Learning outdoors

I was fortunate to attend a symposium this spring on the importance of nature in a child’s daily routine.  Claire Warden from Scotland presented amazing statistics and information about their efforts to create outdoor childcare centers where most of the child’s day is spent outside – playing, exploring, discovering, testing and learning in ” a place where the carpet changes every day, the ceiling is a myriad of different colors, light, shadow and movement…and unexpected wonders fly by.”  Two of her books are available in our Parents Shelf collection.  Nurture Through Nature offers many simple, hands-on ideas for experiencing nature with children.  She divides chapters by natural resources, such as “Mud and Soil,” “Sand,” and “Animals.” An example of one activity Warden lists is to go on a walk, picking up stones along the way, examining each one. Then on your walk back, try to remember where each stone was picked up.  Most of the ideas are simple and don’t require any planning or extra materials – just time spent with a child outdoors.  Warden also stops to explain what children are learning or getting out of many of the activities to show how learning takes place while they are having fun.  A section dedicated to snow and ice encourages care providers to allow children to explore nature even when it’s cold or icky outside.  Similarly,  The Potential of a Puddle has lots of great activity ideas, and it also gives advice for creating an outdoor learning environment and provides the evidence they used in Scotland to support the need for outdoor care centers.

The other presenter, Rusty Keeler from upstate New York, also had inspiring ideas to make children’s play areas more natural.  In Natural Playscapes, he includes hundreds of pictures of playgrounds and nature areas with features designed to entice children to explore, play and enjoy nature.  He has changed the landscape of many playgrounds from rubberized surfaces with plastic play equipment to feature hills (and hill slides, which are very cool), greenery, tunnels, bridges, paths with varying textures, and huts made of wood, sticks or “living willow” branches. He encouraged “community builds” where you involve many people from the community who bring different skills and materials to help transform your play area.  His book is very detailed and provides do-it-yourself instructions.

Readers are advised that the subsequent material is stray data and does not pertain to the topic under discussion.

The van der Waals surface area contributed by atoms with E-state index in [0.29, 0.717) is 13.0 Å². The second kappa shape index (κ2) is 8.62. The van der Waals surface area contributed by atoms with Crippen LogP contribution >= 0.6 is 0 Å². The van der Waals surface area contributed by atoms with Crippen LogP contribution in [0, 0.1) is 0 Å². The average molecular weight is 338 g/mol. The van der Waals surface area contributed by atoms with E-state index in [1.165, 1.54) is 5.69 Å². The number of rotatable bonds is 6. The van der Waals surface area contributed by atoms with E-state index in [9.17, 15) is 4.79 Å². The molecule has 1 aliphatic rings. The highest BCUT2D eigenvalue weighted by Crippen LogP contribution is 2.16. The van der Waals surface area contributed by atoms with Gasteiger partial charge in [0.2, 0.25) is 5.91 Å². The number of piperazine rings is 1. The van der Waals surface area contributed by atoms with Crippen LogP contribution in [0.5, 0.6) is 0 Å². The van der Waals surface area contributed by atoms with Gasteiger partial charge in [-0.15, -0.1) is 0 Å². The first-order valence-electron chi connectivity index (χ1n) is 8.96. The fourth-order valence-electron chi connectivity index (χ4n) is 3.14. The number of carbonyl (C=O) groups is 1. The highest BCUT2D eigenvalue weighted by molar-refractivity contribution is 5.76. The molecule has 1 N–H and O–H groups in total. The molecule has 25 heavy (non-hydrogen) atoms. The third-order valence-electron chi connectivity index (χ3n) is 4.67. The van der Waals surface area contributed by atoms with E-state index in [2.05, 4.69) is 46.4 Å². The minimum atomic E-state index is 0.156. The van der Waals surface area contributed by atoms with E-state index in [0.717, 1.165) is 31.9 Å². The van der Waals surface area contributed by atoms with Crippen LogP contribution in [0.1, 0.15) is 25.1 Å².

Keeler always includes a “loose parts” area where natural objects are left on a table or the ground, inviting children to play with them without any specific directions.  Loose parts often include tree trunk circles (trunks sawed into disks), seed pods, shovels, along with fun things that aren’t necessarily natural, like bowls, cups, paint brushes, milk crates and plastic pipes.  If you can have water available, all the better, Keeler says.  It’s amazing what kids will create given some free time and the mixture of dirt and water.   The symposium, which was hosted by K-State Center for Child Development for their teachers and funded by the Caroline Peine foundation, inspired us to plan an “International Mud Day” storytime this June and gave us many ideas to help develop our garden area that will be included in our library expansion project.

-Reviewed by Jennifer

Posted in: Children's Dept, For Kids, Parents

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